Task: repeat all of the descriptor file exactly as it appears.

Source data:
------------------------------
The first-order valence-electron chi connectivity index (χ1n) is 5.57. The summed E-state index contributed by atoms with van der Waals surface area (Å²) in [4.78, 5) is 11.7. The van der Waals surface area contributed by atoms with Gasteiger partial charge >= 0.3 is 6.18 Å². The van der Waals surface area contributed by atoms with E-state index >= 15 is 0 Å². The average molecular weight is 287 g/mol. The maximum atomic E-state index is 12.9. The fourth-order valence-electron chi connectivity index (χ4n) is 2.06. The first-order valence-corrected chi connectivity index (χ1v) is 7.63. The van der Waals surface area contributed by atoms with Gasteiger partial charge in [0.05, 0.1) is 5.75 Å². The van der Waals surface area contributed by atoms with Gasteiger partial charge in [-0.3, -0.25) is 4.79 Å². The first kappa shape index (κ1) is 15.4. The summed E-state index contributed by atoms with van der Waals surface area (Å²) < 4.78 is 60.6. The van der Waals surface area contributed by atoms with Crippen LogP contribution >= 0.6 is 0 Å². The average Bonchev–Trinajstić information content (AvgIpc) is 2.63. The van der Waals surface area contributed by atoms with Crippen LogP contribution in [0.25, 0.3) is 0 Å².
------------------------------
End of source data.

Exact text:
The first-order valence-electron chi connectivity index (χ1n) is 5.57. The summed E-state index contributed by atoms with van der Waals surface area (Å²) in [4.78, 5) is 11.7. The van der Waals surface area contributed by atoms with Gasteiger partial charge >= 0.3 is 6.18 Å². The van der Waals surface area contributed by atoms with E-state index >= 15 is 0 Å². The average molecular weight is 287 g/mol. The maximum atomic E-state index is 12.9. The fourth-order valence-electron chi connectivity index (χ4n) is 2.06. The first-order valence-corrected chi connectivity index (χ1v) is 7.63. The van der Waals surface area contributed by atoms with Gasteiger partial charge in [0.05, 0.1) is 5.75 Å². The van der Waals surface area contributed by atoms with Gasteiger partial charge in [-0.3, -0.25) is 4.79 Å². The first kappa shape index (κ1) is 15.4. The summed E-state index contributed by atoms with van der Waals surface area (Å²) < 4.78 is 60.6. The van der Waals surface area contributed by atoms with Crippen LogP contribution >= 0.6 is 0 Å². The average Bonchev–Trinajstić information content (AvgIpc) is 2.63. The van der Waals surface area contributed by atoms with Crippen LogP contribution in [0.25, 0.3) is 0 Å².